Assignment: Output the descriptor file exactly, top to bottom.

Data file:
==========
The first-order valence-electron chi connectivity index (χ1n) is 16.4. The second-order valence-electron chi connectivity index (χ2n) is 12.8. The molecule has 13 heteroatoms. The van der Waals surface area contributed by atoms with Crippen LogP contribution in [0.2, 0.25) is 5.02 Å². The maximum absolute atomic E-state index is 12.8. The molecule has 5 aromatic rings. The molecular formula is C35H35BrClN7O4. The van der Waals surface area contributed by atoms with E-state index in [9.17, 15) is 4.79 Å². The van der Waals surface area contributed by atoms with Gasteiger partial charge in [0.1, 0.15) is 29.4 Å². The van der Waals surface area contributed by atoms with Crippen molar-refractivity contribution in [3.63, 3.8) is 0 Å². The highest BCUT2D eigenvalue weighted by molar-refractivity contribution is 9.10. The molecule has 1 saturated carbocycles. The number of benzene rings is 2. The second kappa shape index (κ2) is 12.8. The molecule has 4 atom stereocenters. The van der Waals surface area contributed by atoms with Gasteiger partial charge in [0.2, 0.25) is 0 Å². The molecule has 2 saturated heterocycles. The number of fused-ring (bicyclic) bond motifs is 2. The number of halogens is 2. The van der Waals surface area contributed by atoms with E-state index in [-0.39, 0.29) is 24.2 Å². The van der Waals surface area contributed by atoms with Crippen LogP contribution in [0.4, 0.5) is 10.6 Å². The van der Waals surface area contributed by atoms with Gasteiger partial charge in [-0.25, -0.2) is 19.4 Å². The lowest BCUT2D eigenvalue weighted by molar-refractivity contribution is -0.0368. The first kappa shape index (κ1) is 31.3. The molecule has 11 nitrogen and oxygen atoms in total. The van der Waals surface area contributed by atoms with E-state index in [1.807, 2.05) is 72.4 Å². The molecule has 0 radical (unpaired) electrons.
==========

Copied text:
The first-order valence-electron chi connectivity index (χ1n) is 16.4. The second-order valence-electron chi connectivity index (χ2n) is 12.8. The molecule has 13 heteroatoms. The van der Waals surface area contributed by atoms with Crippen LogP contribution in [0.2, 0.25) is 5.02 Å². The maximum absolute atomic E-state index is 12.8. The molecule has 5 aromatic rings. The molecular formula is C35H35BrClN7O4. The van der Waals surface area contributed by atoms with E-state index in [9.17, 15) is 4.79 Å². The van der Waals surface area contributed by atoms with Gasteiger partial charge in [0.1, 0.15) is 29.4 Å². The van der Waals surface area contributed by atoms with Crippen molar-refractivity contribution in [3.63, 3.8) is 0 Å². The highest BCUT2D eigenvalue weighted by molar-refractivity contribution is 9.10. The molecule has 1 saturated carbocycles. The number of benzene rings is 2. The second kappa shape index (κ2) is 12.8. The molecule has 4 atom stereocenters. The van der Waals surface area contributed by atoms with Gasteiger partial charge in [0.2, 0.25) is 0 Å². The molecule has 2 saturated heterocycles. The number of fused-ring (bicyclic) bond motifs is 2. The number of halogens is 2. The van der Waals surface area contributed by atoms with E-state index in [-0.39, 0.29) is 24.2 Å². The van der Waals surface area contributed by atoms with Crippen LogP contribution in [0.4, 0.5) is 10.6 Å². The van der Waals surface area contributed by atoms with Gasteiger partial charge in [-0.25, -0.2) is 19.4 Å². The lowest BCUT2D eigenvalue weighted by molar-refractivity contribution is -0.0368. The first kappa shape index (κ1) is 31.3. The molecule has 11 nitrogen and oxygen atoms in total. The van der Waals surface area contributed by atoms with E-state index in [1.807, 2.05) is 72.4 Å². The molecule has 0 radical (unpaired) electrons.